ACT, the company that produces the college admissions exam, offers a number of tips and hints to help students make the most of their college and scholarship applications. According to ACT, high school guidance counselors and admissions officers list the following as the top 10 most common mistakes students make on applications:
Misspellings and grammatical errors This is a big pet peeve of admissions people. If you misspell on something as important as the application, it shows that either you don't care or you aren't good at spelling. Some students even misspell their intended major. But don't stop with a spell check. Proofread for grammatical errors, too.
Applying online, but the application isn't submitted If you apply online, you should receive confirmation that the college or university received it. Confirmation could be an e-mail message, a Web page response or a credit card receipt. Follow through and make sure your application has been submitted.
Forgotten signatures Make sure you sign and date the form. Often students overlook it if it's on the back of the form. Check that all spaces are complete.
Not reading carefully Know the difference between county and country. If the form asks what county you live in, the United States should not be the answer.
Listing extracurricular activities that aren't Those that make the list include sports, the arts, formal organizations and volunteer work. Talking on the phone and hanging out with friends don't make the cut. Make sure your activity information is accurate. Colleges may check with your high school.
Not telling your guidance counselor where you've applied Let your guidance counselor know which colleges you're applying to and ask to review your high school transcript before it's sent to colleges. Sometimes transcripts have errors.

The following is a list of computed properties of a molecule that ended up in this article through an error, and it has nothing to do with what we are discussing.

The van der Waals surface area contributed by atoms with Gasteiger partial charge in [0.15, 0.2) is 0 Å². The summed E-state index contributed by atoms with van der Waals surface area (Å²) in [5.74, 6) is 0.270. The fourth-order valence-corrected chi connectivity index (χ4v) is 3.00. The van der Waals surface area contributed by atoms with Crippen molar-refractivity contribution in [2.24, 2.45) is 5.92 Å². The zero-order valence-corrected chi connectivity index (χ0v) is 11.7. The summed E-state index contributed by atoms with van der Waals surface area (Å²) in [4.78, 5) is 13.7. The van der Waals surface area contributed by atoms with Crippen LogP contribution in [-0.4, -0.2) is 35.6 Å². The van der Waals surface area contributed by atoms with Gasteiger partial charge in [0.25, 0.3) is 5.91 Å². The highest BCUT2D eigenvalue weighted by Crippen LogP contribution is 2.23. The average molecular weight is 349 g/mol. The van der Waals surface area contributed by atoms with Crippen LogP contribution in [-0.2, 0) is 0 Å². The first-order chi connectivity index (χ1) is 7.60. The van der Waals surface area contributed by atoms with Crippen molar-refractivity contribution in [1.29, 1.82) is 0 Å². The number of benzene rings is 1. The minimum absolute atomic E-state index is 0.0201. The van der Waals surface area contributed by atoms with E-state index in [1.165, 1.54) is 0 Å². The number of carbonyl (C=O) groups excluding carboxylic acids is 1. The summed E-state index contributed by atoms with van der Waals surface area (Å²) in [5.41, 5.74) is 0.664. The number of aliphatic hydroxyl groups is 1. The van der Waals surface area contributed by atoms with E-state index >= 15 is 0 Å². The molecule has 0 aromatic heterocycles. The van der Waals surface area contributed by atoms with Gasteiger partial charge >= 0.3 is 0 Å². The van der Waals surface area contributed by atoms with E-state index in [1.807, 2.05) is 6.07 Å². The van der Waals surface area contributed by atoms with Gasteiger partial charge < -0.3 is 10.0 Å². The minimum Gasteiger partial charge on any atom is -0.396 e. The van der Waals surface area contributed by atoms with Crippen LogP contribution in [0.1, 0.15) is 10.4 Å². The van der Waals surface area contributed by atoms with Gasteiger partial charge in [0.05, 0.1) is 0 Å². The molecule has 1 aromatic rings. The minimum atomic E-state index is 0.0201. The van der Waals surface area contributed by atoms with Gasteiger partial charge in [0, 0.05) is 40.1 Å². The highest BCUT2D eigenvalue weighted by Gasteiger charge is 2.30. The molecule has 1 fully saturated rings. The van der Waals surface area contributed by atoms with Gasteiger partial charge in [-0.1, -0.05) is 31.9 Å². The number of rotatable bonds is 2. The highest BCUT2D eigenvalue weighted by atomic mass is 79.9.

Writing illegibly First impressions count, so take your time and use your best handwriting. It will make a better impression.
Using an e-mail address that friends might laugh about, but colleges won't Select a professional e-mail address. Keep your fun address for friends, but select an address using your name for college admissions.
Not checking your e-mail regularly If you've given an e-mail address, the college will use it. You don't want to miss out on anything because you didn't read your e-mail.
Letting Mom or Dad help you fill out your application Admissions people know if your parents help, whether you have two different styles of handwriting or your admissions essay sounds more like a 45-year-old than a 17-year-old. It's fine to get advice, but do the work yourself.
For additional college planning tips from ACT, visit www.act.org.
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